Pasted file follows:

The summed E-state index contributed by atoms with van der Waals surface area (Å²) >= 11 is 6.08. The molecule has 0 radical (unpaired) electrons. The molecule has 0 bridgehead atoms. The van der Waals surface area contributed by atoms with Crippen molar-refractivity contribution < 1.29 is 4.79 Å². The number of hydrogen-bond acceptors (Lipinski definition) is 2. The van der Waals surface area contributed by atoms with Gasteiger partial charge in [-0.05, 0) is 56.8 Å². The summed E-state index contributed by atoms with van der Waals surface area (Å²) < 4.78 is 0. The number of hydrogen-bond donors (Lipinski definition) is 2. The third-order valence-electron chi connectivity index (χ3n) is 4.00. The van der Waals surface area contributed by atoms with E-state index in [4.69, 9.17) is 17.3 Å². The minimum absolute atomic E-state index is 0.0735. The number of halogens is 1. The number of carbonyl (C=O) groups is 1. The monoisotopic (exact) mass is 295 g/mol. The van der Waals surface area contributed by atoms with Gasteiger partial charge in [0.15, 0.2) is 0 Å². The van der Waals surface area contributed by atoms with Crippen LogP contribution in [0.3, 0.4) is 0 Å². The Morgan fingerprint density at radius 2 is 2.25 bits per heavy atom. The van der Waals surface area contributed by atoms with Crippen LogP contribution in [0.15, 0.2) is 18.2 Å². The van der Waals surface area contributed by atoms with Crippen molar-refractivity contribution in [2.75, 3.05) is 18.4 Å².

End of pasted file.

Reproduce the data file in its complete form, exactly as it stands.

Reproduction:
The summed E-state index contributed by atoms with van der Waals surface area (Å²) >= 11 is 6.08. The molecule has 0 radical (unpaired) electrons. The molecule has 0 bridgehead atoms. The van der Waals surface area contributed by atoms with Crippen molar-refractivity contribution < 1.29 is 4.79 Å². The number of hydrogen-bond acceptors (Lipinski definition) is 2. The van der Waals surface area contributed by atoms with Gasteiger partial charge in [-0.05, 0) is 56.8 Å². The summed E-state index contributed by atoms with van der Waals surface area (Å²) < 4.78 is 0. The number of hydrogen-bond donors (Lipinski definition) is 2. The third-order valence-electron chi connectivity index (χ3n) is 4.00. The van der Waals surface area contributed by atoms with E-state index in [4.69, 9.17) is 17.3 Å². The minimum absolute atomic E-state index is 0.0735. The number of halogens is 1. The number of carbonyl (C=O) groups is 1. The monoisotopic (exact) mass is 295 g/mol. The van der Waals surface area contributed by atoms with Gasteiger partial charge in [0.15, 0.2) is 0 Å². The van der Waals surface area contributed by atoms with Crippen LogP contribution in [0.3, 0.4) is 0 Å². The Morgan fingerprint density at radius 2 is 2.25 bits per heavy atom. The van der Waals surface area contributed by atoms with Crippen LogP contribution in [0.15, 0.2) is 18.2 Å². The van der Waals surface area contributed by atoms with Crippen molar-refractivity contribution in [2.75, 3.05) is 18.4 Å².